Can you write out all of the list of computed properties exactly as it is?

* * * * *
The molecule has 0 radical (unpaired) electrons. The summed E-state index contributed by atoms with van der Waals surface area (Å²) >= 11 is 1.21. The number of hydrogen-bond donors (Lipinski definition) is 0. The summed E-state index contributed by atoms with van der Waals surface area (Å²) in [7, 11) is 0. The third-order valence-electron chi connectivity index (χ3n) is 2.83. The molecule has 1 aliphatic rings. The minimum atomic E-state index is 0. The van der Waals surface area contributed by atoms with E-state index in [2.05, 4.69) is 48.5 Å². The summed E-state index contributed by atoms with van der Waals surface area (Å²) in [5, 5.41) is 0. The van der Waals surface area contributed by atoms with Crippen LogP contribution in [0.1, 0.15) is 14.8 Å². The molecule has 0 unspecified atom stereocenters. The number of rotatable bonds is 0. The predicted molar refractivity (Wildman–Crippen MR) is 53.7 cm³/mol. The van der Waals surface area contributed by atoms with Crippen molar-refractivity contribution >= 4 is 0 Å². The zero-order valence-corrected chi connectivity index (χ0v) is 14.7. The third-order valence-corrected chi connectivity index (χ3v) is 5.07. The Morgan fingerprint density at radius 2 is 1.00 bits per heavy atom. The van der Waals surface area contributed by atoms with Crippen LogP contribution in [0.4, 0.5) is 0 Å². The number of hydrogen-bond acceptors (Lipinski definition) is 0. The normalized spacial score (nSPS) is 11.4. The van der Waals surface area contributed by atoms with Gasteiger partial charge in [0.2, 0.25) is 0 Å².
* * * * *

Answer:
The molecule has 0 radical (unpaired) electrons. The summed E-state index contributed by atoms with van der Waals surface area (Å²) >= 11 is 1.21. The number of hydrogen-bond donors (Lipinski definition) is 0. The summed E-state index contributed by atoms with van der Waals surface area (Å²) in [7, 11) is 0. The third-order valence-electron chi connectivity index (χ3n) is 2.83. The molecule has 1 aliphatic rings. The minimum atomic E-state index is 0. The van der Waals surface area contributed by atoms with E-state index in [2.05, 4.69) is 48.5 Å². The summed E-state index contributed by atoms with van der Waals surface area (Å²) in [5, 5.41) is 0. The van der Waals surface area contributed by atoms with Crippen LogP contribution in [0.1, 0.15) is 14.8 Å². The molecule has 0 unspecified atom stereocenters. The number of rotatable bonds is 0. The predicted molar refractivity (Wildman–Crippen MR) is 53.7 cm³/mol. The van der Waals surface area contributed by atoms with Crippen molar-refractivity contribution >= 4 is 0 Å². The zero-order valence-corrected chi connectivity index (χ0v) is 14.7. The third-order valence-corrected chi connectivity index (χ3v) is 5.07. The Morgan fingerprint density at radius 2 is 1.00 bits per heavy atom. The van der Waals surface area contributed by atoms with Crippen LogP contribution in [0.4, 0.5) is 0 Å². The number of hydrogen-bond acceptors (Lipinski definition) is 0. The normalized spacial score (nSPS) is 11.4. The van der Waals surface area contributed by atoms with Gasteiger partial charge in [0.2, 0.25) is 0 Å².